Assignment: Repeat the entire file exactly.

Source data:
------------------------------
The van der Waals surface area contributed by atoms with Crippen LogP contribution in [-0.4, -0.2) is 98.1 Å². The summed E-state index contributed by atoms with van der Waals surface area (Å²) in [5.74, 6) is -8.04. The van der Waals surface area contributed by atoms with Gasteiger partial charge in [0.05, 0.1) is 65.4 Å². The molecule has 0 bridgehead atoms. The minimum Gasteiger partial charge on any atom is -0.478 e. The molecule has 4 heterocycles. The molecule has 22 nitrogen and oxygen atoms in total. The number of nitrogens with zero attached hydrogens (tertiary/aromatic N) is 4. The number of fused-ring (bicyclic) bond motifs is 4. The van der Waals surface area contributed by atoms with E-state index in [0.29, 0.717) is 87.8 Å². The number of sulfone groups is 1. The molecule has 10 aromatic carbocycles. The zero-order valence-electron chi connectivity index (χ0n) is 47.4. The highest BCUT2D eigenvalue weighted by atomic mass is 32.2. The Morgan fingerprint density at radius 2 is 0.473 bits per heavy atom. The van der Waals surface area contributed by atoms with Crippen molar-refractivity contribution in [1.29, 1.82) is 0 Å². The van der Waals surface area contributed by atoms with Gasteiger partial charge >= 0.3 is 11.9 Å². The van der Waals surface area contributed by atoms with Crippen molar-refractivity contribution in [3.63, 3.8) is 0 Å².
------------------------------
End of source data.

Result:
The van der Waals surface area contributed by atoms with Crippen LogP contribution in [-0.4, -0.2) is 98.1 Å². The summed E-state index contributed by atoms with van der Waals surface area (Å²) in [5.74, 6) is -8.04. The van der Waals surface area contributed by atoms with Gasteiger partial charge in [0.05, 0.1) is 65.4 Å². The molecule has 0 bridgehead atoms. The minimum Gasteiger partial charge on any atom is -0.478 e. The molecule has 4 heterocycles. The molecule has 22 nitrogen and oxygen atoms in total. The number of nitrogens with zero attached hydrogens (tertiary/aromatic N) is 4. The number of fused-ring (bicyclic) bond motifs is 4. The van der Waals surface area contributed by atoms with E-state index in [0.29, 0.717) is 87.8 Å². The number of sulfone groups is 1. The molecule has 10 aromatic carbocycles. The zero-order valence-electron chi connectivity index (χ0n) is 47.4. The highest BCUT2D eigenvalue weighted by atomic mass is 32.2. The Morgan fingerprint density at radius 2 is 0.473 bits per heavy atom. The van der Waals surface area contributed by atoms with Crippen molar-refractivity contribution in [1.29, 1.82) is 0 Å². The van der Waals surface area contributed by atoms with Gasteiger partial charge >= 0.3 is 11.9 Å². The van der Waals surface area contributed by atoms with Crippen molar-refractivity contribution in [3.63, 3.8) is 0 Å².